A pioneering lung cancer screening initiative in the Augusta, Ga., area found more than double the rate of cancer observed in previous studies. An analysis of the data collected points toward the need for ongoing, accessible, free screening in high-risk and underserved populations, say researchers from Georgia Cancer Center at Augusta University.
High-risk groups include those who have smoked a pack of cigarettes daily for two or three decades, who are currently smokers, or those who quit smoking less than 15 years ago. Screening was offered by combined positive emission tomography (PET) and computed tomography (CT) scans.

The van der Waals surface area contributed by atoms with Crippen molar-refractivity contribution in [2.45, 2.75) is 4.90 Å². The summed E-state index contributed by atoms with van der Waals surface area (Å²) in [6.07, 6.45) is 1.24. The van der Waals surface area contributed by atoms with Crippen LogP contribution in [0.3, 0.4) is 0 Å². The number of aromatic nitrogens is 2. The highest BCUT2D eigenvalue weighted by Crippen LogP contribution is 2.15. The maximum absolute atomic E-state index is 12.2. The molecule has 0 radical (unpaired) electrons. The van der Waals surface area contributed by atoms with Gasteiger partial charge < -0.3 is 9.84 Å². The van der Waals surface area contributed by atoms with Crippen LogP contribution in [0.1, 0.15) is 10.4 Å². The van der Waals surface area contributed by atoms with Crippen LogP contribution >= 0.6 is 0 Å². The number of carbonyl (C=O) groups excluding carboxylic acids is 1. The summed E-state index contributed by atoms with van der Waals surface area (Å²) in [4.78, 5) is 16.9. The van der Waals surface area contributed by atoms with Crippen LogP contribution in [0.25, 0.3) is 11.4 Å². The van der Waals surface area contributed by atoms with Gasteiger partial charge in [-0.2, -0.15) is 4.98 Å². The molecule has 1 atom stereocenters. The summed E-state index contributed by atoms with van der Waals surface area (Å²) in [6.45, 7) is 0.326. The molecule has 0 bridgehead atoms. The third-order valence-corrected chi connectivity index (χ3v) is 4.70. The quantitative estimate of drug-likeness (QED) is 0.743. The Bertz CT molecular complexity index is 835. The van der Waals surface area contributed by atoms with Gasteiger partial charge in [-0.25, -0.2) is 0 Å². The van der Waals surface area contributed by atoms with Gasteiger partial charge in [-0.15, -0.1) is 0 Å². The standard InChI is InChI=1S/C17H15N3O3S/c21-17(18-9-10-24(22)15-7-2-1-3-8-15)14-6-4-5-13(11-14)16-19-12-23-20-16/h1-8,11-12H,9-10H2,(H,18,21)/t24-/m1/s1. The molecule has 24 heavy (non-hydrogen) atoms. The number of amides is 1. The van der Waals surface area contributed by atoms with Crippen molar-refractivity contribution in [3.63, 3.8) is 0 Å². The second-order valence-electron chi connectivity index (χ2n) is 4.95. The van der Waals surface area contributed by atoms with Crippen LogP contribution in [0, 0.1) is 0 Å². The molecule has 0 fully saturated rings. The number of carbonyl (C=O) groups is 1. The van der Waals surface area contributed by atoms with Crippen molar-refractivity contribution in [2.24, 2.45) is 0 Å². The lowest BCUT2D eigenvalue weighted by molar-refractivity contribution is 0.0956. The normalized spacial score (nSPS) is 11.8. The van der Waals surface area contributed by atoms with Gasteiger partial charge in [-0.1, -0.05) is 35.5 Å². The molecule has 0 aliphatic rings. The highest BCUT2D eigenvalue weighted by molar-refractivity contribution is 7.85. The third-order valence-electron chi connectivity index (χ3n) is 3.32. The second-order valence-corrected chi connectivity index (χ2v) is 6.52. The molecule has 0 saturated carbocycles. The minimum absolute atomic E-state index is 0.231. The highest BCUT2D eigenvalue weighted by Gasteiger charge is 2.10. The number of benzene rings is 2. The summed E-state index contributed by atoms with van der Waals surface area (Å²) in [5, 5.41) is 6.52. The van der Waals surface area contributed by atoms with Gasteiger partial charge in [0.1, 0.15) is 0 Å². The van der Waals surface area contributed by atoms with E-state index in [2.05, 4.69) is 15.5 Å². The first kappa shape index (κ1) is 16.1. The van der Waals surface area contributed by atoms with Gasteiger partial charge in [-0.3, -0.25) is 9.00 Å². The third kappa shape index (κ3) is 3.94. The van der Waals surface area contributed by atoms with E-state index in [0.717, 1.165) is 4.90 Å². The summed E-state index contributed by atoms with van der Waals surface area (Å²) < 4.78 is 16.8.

The initiative screened 264 people within a 150-mile radius of Augusta. Of the 398 individuals who signed up for the screening, 350 qualified and 264 had lung cancer screening. More than 80 patients were not screened in the first year, mostly due to socioeconomic and travel limitations.